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Acquired equivalence in human discrimination learning: The role of propositional knowledge

Smyth, Sinead, Barnes-Holmes, Dermot and Barnes-Holmes, Yvonne (2008) Acquired equivalence in human discrimination learning: The role of propositional knowledge. JOURNAL OF EXPERIMENTAL PSYCHOLOGY-ANIMAL BEHAVIOR PROCESSES, 34 (1). pp. 167-177. [Journal article]

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DOI: 10.1037/0097-7403.34.1.167

Abstract

The current study investigated the role of propositional knowledge in human acquired equivalence effects. Across 5 experiments, human adults were trained to associate different visual stimuli. Subsequent procedures presented training that was either consistent or inconsistent with the previous associations. More accurate responding in the consistent versus inconsistent condition reflected an acquired equivalence effect. The results of Experiment I indicated that a previously reported divergence between verbal and associative processes was likely due to instructional control. Experiments 2-5 further examined the role of verbal processes and demonstrated that acquired equivalence may be produced with verbal instructions alone and critically through a combination of instructions and actual stimulus pairings. The current data not only challenge a purely associative account but actively support an interaction between verbal and associative processes in producing the acquired equivalence effect in humans.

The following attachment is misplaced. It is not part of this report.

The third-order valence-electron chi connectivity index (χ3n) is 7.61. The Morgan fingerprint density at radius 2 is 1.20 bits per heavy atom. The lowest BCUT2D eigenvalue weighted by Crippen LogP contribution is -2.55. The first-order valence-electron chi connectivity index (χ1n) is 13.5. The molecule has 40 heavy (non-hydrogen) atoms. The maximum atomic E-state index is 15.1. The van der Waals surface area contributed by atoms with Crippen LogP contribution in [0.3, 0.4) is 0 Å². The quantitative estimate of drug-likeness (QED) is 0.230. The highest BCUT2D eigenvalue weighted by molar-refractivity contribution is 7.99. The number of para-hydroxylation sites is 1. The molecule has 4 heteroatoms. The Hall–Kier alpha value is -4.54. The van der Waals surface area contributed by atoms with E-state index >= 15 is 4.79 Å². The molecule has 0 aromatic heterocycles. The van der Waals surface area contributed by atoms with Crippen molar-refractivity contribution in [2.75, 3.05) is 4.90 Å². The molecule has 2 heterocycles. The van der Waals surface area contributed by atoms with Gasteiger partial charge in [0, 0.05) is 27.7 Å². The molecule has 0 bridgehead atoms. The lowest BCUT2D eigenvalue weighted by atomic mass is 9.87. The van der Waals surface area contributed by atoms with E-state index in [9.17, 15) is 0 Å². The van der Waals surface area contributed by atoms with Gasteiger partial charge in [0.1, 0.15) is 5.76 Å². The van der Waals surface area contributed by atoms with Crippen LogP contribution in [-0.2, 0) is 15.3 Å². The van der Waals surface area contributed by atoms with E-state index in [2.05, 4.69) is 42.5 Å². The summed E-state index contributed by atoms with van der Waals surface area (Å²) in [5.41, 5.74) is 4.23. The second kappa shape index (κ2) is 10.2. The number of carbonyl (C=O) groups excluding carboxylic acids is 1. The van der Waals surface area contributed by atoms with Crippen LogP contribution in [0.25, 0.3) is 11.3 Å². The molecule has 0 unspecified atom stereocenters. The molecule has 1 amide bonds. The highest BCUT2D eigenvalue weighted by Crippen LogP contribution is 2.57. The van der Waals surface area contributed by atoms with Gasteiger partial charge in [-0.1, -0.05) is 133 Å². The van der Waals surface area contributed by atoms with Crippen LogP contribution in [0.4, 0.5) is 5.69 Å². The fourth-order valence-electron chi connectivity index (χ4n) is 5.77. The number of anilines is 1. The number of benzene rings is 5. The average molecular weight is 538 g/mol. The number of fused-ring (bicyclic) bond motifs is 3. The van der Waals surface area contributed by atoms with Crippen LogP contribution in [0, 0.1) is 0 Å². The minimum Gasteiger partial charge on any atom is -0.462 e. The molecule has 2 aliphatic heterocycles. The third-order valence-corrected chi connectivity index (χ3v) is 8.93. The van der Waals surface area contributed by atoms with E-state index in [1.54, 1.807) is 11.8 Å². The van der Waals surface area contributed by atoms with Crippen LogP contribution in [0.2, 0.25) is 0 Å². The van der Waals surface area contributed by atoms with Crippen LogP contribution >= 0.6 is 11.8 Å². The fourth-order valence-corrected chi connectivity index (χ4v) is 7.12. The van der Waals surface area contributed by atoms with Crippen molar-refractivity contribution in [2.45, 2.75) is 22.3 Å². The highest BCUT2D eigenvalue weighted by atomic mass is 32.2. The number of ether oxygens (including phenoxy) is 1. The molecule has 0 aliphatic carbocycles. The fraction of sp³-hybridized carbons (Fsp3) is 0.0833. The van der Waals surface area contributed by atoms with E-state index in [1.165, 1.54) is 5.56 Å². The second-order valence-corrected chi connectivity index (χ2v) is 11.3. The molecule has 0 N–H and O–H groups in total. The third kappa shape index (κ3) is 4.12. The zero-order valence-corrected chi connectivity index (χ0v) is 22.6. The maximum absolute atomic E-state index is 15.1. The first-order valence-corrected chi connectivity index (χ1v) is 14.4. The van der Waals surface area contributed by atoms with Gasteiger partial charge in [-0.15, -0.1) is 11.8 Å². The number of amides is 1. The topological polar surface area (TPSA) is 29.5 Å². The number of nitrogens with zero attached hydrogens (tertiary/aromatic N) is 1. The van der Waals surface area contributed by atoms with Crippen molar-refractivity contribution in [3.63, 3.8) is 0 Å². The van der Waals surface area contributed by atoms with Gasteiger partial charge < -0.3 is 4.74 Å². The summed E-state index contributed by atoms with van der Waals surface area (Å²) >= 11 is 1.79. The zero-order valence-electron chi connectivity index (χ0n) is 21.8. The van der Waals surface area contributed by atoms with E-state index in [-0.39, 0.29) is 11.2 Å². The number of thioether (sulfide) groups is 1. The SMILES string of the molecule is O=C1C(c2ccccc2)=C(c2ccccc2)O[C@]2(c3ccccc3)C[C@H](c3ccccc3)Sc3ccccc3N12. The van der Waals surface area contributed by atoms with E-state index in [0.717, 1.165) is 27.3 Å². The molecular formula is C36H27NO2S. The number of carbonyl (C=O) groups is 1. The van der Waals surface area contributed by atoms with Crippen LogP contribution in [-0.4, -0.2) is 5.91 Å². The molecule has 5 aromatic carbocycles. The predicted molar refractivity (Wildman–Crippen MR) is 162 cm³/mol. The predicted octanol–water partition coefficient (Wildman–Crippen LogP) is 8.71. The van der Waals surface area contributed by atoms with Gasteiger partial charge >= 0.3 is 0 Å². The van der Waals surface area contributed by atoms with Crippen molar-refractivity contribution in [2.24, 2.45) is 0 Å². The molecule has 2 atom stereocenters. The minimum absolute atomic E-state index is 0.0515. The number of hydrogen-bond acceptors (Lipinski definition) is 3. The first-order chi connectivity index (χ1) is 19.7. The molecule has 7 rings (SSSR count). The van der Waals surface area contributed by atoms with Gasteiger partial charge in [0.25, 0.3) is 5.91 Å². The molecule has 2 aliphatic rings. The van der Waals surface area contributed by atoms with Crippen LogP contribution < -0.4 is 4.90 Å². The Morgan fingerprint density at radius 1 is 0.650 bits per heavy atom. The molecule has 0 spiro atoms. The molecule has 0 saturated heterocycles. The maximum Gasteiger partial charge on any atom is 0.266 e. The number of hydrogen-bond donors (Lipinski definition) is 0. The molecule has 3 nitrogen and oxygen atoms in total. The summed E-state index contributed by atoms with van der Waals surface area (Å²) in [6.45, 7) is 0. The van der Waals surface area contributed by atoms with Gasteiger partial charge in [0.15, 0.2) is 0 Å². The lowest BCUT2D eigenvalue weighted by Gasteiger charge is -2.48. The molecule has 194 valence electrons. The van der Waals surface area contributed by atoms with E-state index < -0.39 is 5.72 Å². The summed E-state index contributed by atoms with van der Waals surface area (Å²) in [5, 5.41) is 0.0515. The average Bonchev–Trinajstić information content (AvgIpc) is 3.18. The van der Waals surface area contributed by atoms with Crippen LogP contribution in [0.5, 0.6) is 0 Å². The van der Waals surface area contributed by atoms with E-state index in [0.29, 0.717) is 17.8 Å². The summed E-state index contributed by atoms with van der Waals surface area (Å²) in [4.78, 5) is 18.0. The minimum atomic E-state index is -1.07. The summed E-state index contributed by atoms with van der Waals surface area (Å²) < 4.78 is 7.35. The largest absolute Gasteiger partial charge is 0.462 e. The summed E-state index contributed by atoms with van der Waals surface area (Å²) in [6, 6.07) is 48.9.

Item Type:Journal article
Faculties and Schools:Faculty of Life and Health Sciences
Faculty of Life and Health Sciences > School of Psychology
Research Institutes and Groups:Psychology Research Institute > Behavioural Neuroscience and Behaviour Analysis
Psychology Research Institute
ID Code:1845
Deposited By: Mrs Fiona Harkin
Deposited On:23 Dec 2009 09:54
Last Modified:09 May 2016 10:46

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